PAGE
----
A Justice Department report said efforts were likely to obstruct the government’s investigation of documents at former President Donald Trump’s Mar-a-Lago home months before the FBI visited it. In a court filing this Tuesday, the government laid out the most detailed timeline of the events that led to the unprecedented search of the premises, which was challenged by Mr. Trump’s proposal to have the seized documents vetted by a third-party arbiter. In the search, investigators found documents in places other than in the storage room where Mr. Trump’s lawyers assured them all were stored. The FBI did not state where they found the other documents, but it offers a clue on why Melania’s wardrobe was searched.
Throughout the 36-page document, the Justice Department emphasized the urgency of securing the classified material after Mr. Trump failed to return it earlier this year during several less intrusive attempts.
Mr. Trump’s team was issued a grand jury subpoena in May seeking all classified documents from the premises. An accordion folder of documents was handed over to FBI agents on June 3 by a representative of Mr. Trump, according to the government’s filing. According to the filing, another team member attested that all documents that responded to the subpoena had been provided.
According to the Justice Department, further investigation showed that was not the case. Despite the sworn certification provided to the government on June 3, the FBI discovered multiple sources of evidence that the response to the May 11 grand jury subpoena was incomplete. As part of its investigation, the Justice Department also found evidence that government records were probably concealed and removed from the Storage Room.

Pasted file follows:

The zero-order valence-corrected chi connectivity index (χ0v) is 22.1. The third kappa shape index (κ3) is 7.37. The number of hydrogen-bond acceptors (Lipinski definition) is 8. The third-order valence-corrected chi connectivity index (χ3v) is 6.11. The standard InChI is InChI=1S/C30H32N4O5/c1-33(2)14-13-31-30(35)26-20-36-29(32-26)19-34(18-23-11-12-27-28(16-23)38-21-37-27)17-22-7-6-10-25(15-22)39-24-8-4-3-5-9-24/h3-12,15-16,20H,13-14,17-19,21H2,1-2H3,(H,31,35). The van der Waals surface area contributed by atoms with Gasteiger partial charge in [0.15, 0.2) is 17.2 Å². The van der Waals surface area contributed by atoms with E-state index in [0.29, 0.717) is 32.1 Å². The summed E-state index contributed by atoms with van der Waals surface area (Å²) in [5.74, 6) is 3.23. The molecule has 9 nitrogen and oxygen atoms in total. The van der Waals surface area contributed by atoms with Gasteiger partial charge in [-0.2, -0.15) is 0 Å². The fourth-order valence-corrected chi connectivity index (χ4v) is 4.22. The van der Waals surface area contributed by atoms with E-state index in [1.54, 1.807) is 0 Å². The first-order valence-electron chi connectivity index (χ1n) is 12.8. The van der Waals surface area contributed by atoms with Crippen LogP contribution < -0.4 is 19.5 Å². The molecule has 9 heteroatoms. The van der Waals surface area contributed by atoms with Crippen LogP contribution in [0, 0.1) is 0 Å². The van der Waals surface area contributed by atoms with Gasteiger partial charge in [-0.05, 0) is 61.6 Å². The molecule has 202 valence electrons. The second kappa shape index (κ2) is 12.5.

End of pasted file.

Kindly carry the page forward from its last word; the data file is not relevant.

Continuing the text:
Two Trump lawyers, Evan Corcoran and Christina Bobb were at Mar-a-Lago on June 3. The Justice Department’s filing claims that no one present said Mr. Trump had declassified documents or claimed executive privilege that day, casting doubt on arguments his team has advanced in recent weeks.
With more than two dozen boxes of classified documents taken away by agents on Aug. 8, GOP lawmakers rallied around the former President as he signaled he might run again for the White House in 2024, prompting a furious political response.
A photo in the Tuesday filing showed pages marked “TOP SECRET” spread out on a carpet next to a box that held items, including a framed Time magazine cover. The FBI seized “more than twice the amount produced on June 3, 2022, in response to the grand jury subpoena.”
According to the filing, some FBI counterintelligence personnel and DOJ attorneys who conducted the review required additional clearances.
The U.S. District Judge Aileen Cannon will hear Mr. Trump’s motion to appoint a special master on Thursday. A special master reviews the evidence and decides whether legal doctrines like attorney-client privilege protect particular materials. His legal team will be led by Chris Kise, a former Florida solicitor general with strong ties to the GOP.
According to the Justice Department, the former President lacks standing to seek judicial relief or oversight over presidential records as he does not own those records.
The filing also noted that a filter team of lawyers and investigators had already segregated any documents that they deemed might be subject to attorney-client privilege. Filter team members are separate from those overseeing the ongoing criminal investigation by the Justice Department.
According to Tuesday’s filing, investigators have reviewed all remaining materials, including those potentially subject to executive privilege claims.
Mr. Kise’s hearing on Thursday is the first legal battle he faces after joining Mr. Trump’s team and leaving his firm, Foley & Lardner, for the job, according to one of those familiar with the matter. In the past, he has successfully argued cases before the United States Supreme Court. Mr. Kise worked on the transition teams of several Republican governors, such as Rick Scott and Ron DeSantis.
Adding Kise to the legal team will give Mr. Trump a seasoned Florida lawyer with experience in the Southern District, where the court case is pending. According to NBC News, the hiring was announced earlier Tuesday.